I have a the google nest wifi setup. There is an issue with my setup where devices such as smart TV (firestick, apple tv, etc) connect to the farthest wifi point rather than the wifi point that is the closest.
Is there a way to correct this and/or is there a way to force the devices to connect to a specific wifi point @
WiFi devices are responsible for deciding which access point (and which band – 2.4GHz, 5GHz, etc.) to connect to, and when to switch between them. In a system where multiple access points are advertising (like a Google/Nest WiFi mesh network), well-designed clients should do a full scan and selection procedure when they start up, collecting all of the advertised access points and comparing their signal qualities to pick the best one. Some devices do a better job of this than others.
However, there is another case where devices can end up connecting to the primary access point, and that is when the network itself has been restarted. When that happens, the primary may begin advertising before any of the secondaries, and clients may see only the primary for a brief period of time, so they connect to it. Many devices will then just continue to use that as long as it's working. The solution here, unfortunately, is to restart those client devices after restarting the network.
Thanks for a more complete response. I am wondering if there is experience with how iOS, Windows 11/10, Android devices are behaving with the WiFi Pro. Its those clients that need to behave properly as they move around the house and even leave and renter the network. The other devices on my network are pretty stationary (ring cameras, TVs) so for them the reset option (i.e. attach to first network) may be a good enough workaround.
Google/Nest WiFi does have an implementation of the 802.11k and 802.11v standards that lets them provide clients with extra information that they can use to make better decisions about which access point or band to connect to and when to switch between them. However, not all clients support those standards, and they are entirely on their own. Even devices that do support those standards are still responsible for make the decisions – they just have much better information available than devices that don't support them.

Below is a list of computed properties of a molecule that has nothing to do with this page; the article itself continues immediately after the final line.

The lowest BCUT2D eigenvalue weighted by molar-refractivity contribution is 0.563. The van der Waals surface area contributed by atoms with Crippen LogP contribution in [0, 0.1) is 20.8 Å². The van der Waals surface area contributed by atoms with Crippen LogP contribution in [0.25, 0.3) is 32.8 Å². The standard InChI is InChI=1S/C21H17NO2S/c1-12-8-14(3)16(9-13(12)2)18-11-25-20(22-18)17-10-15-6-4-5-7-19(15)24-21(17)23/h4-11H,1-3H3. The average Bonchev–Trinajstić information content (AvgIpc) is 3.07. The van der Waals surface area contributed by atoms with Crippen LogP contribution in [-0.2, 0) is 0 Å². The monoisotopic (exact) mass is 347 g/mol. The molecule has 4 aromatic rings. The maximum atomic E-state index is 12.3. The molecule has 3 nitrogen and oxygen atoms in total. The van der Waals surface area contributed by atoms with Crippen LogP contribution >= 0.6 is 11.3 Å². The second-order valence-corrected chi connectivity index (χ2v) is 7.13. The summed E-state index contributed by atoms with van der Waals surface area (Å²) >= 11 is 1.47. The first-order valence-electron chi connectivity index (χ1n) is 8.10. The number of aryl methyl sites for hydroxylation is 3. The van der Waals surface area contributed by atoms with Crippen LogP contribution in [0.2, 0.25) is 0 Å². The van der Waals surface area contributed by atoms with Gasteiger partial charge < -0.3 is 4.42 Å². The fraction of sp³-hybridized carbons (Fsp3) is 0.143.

With that as context, Apple devices in general (iOS, iPadOS, watchOS, and macOS) should do a pretty good job of handing off between access points and bands as they move around, since they have a solid implementation of 802.11k and 802.11v. I have a fair number of devices from Apple, and they hand off nicely as I move around.
However, not all Windows or Android devices support 802.11k and 802.11v. So, they may be more likely to get "stuck" to an access point or band that is still working even after moving. You may be able to get them to reconnect by briefly disabling the WiFi on them. This is easier than restarting them entirely, at least, but it's not ideal. Unfortunately, this is the state of the art in WiFi today.
Fixed devices don't typically implement 802.11k and 802.11v because they are stationary and don't need to "hand off". For those, a restart after the network restarts should get most of them connected to the right place.
@MichaelP, thanks for helping out.
A few questions: are you using a modem/router combo from your Internet Service Provider (ISP)? How many devices are dropping from the network? Also, do you have any paused devices?
Give these steps a try:
If you're using a modem/router combo, set that to bridge mode to avoid double NAT issues.
Make sure that there is minimal to no interference (concrete, bulletproof glass, metal, mirror, etc.) and the points are no more than two rooms apart.
Remove any special characters in your network name and password.
Turn off IPv6.
Change your DNS server into 18.104.22.168 on the primary and 22.214.171.124 on the secondary server. Hit the save/ floppy disk icon on the upper right.
Unplug the power from your Google Wifi devices for 2 minutes.
If the issue persists, try factory resetting your network.
Let us know how it goes.
Thanks for the nudge. I tested it out a little while back and found that at least on my laptop it now goes from 6GHz to 5GHz band, when I move away from the AP by a little bit. It does not come back to 6Ghz when I come back.
Also shouldn't the coverage for both bands be about the same? I am now finding that I am usually on the 5.
There is a fairly significant range difference between 2.4GHz and 5GHz. The difference between 5GHz and 6GHz is much smaller, but there is still a difference, assuming the same transmit power. However, it sounds like the current product is shipping with a lower transmit power for 6GHz, which would explain the difference you are seeing. However, that may be changing soon: https://support.google.com/googlenest/answer/12349124?hl=en
That said, moving away and coming back closer may or may not result in a return to the 6GHz band – that is still something the WiFi client device is responsible for initiating. Do you happen to have WPA3 disabled on your system?
Also, keep in mind that the mesh interconnect runs on the 6GHz band only. So, the more client devices you have connected to 6GHz, the more traffic is sharing that channel. You may actually get better performance by having devices connected to 5GHz so the 6GHz band can be dedicated to carrying mesh traffic between primary and secondary Nest WiFi Pro units.